This is our
In 1997, I was six months pregnant
with my second child. My son Shadley
was a student at Jefferson Elementary,
where I volunteered as a room mother.
One day, after volunteering with
my son's class, I came home feeling
just awful. I was so tired I was
sleeping 23 out of the 24 hours
of the day, and I had a mysterious
I called the school and the teacher
told me that several children from
the class had come down with fifth
disease. I had never heard of this,
so I called my obstetrician to
make sure everything would be ok
with the baby. My doctor told me
there was nothing to worry about.
At my next ultrasound, I found
out what every mother fears - something
was wrong. The monitor showed an
excess of water in the womb. My
doctor referred me to Ohio State
University Hospitals, where I was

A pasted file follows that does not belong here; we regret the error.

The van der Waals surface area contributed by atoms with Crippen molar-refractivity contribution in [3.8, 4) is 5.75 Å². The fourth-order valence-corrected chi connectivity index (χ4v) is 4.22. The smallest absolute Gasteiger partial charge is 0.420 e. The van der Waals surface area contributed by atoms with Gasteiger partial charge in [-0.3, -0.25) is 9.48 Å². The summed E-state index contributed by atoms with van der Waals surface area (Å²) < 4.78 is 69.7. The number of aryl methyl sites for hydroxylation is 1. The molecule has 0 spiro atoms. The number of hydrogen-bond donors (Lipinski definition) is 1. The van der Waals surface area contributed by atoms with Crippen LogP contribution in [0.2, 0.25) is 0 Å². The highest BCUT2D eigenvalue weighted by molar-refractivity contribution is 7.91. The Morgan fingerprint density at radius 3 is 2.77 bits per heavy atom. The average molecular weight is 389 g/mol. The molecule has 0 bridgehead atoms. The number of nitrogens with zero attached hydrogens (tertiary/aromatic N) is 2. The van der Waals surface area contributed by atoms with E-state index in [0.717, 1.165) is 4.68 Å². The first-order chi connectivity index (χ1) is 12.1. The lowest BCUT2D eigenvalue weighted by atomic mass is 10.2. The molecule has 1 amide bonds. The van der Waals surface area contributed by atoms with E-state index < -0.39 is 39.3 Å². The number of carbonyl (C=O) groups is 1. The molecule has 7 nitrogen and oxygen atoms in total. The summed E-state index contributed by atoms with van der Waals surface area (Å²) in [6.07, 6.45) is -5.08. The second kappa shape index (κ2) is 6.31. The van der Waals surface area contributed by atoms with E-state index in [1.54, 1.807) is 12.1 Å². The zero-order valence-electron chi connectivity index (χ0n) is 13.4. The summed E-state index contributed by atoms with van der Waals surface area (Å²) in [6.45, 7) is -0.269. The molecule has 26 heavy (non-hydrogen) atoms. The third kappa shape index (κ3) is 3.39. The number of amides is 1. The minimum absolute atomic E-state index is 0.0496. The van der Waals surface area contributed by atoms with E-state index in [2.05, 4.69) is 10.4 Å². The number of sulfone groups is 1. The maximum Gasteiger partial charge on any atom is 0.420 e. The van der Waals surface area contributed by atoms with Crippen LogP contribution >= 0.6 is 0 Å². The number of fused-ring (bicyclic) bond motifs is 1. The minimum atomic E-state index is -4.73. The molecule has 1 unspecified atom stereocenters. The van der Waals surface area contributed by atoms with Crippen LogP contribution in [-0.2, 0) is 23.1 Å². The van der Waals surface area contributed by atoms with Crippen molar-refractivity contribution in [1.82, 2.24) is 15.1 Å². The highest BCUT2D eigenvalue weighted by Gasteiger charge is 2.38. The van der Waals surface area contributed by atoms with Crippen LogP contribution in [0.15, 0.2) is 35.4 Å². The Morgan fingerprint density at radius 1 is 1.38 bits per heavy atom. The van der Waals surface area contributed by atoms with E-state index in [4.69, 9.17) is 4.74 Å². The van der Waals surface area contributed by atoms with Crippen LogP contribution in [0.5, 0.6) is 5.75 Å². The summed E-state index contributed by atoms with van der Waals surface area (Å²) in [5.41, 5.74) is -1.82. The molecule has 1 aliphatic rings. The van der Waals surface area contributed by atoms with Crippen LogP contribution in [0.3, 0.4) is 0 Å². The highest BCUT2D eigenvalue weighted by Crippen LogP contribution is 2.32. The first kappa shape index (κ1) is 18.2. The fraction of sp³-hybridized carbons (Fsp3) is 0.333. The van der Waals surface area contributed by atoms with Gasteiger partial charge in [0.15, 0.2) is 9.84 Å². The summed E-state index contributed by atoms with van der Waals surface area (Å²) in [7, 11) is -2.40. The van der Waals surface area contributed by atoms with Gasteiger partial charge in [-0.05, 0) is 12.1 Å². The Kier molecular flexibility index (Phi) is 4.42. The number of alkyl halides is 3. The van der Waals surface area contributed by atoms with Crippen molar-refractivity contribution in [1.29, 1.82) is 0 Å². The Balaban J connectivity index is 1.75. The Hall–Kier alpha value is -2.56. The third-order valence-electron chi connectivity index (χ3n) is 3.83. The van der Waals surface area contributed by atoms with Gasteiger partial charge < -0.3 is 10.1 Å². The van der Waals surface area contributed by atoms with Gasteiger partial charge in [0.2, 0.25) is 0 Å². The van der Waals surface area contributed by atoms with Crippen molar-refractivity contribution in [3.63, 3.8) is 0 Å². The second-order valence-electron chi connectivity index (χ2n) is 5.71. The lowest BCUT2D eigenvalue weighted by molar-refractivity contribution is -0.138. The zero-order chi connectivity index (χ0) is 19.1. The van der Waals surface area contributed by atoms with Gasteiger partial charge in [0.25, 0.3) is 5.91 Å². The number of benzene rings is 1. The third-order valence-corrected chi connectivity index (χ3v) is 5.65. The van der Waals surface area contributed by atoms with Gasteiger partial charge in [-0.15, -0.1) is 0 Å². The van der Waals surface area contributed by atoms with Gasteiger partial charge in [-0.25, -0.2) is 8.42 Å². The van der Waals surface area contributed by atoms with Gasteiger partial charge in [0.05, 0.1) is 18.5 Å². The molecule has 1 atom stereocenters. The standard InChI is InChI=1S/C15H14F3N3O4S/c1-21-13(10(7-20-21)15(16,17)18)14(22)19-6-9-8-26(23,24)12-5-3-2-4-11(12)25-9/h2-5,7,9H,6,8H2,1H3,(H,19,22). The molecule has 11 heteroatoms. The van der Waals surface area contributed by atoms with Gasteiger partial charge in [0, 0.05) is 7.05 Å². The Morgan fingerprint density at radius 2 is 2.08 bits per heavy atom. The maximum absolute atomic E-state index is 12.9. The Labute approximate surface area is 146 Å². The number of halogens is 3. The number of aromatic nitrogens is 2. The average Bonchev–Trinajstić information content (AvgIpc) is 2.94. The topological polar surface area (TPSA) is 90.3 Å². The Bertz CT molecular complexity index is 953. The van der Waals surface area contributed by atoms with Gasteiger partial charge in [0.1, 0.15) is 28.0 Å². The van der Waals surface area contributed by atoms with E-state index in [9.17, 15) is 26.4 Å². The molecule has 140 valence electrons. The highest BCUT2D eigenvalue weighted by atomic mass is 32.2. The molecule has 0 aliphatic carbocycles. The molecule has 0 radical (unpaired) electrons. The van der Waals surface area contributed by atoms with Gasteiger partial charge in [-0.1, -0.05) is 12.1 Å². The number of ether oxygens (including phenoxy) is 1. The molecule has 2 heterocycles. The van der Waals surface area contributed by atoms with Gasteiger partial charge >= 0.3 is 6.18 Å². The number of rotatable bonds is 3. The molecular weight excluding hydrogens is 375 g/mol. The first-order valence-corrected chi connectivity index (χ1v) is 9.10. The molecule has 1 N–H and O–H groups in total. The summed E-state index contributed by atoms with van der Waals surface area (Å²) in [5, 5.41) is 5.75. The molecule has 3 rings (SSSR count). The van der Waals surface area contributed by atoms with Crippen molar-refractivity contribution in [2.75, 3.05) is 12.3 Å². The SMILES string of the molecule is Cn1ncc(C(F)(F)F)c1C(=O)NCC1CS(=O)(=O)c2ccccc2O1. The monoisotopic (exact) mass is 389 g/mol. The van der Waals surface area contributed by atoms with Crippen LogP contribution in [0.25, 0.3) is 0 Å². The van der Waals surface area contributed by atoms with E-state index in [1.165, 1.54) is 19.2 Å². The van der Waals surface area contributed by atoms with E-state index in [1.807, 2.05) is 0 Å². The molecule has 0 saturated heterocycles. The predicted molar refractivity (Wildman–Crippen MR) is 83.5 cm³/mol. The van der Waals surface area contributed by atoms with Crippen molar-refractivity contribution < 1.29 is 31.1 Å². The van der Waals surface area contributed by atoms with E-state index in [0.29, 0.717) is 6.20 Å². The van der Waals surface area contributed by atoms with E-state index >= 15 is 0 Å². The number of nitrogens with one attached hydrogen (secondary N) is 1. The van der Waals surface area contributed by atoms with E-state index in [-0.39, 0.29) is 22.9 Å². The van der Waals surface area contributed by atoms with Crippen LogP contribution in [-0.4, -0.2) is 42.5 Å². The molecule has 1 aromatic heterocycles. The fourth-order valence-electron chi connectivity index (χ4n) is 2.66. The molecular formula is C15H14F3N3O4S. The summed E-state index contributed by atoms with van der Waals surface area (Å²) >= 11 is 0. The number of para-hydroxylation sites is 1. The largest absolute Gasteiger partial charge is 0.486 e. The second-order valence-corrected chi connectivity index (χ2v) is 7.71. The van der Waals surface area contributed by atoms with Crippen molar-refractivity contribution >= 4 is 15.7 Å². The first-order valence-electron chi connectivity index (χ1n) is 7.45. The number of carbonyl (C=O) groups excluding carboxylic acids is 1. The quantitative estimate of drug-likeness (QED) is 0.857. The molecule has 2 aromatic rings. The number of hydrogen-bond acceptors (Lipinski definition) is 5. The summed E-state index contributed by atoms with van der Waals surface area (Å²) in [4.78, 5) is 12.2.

admitted to the fetal clinic.
For the next three weeks, I traveled
back and forth and underwent literally
hundreds of tests. They finally
diagnosed parvovirus B19 - a viral
infection that was transmitted
to the baby from my exposure to
fifth disease in the classroom.
Nearly half of all adults are immune
to fifth disease because they have
previously been exposed.
The doctors told me our only hope
was a fetal blood transfusion.
After the second transfusion, we
were in the hospital waiting for
the results and our son Shadley
turned to Darron and said, 'Look,
Dad, I see an angel.'" A few minutes
later the doctor came in and gave
us the news - our baby was dead.
I decided at that moment that Shaylee's
death would not be in vain. Darron
and I held a fundraiser to educate
others and raised more than $2500
for the fetal clinic.
We have passed out fliers and brochures
to doctors, distributed information
at parades and talked to everyone
we know about this disease so they
will be armed with the knowledge
to ensure this doesn't happen to
We have been blessed with more
children - and hope to share our
blessings by passing on our knowledge
That is why we have joined this
effort to educate all Americans
about the risks of fifth disease.
If you believe you may be at risk,
please talk to your doctor.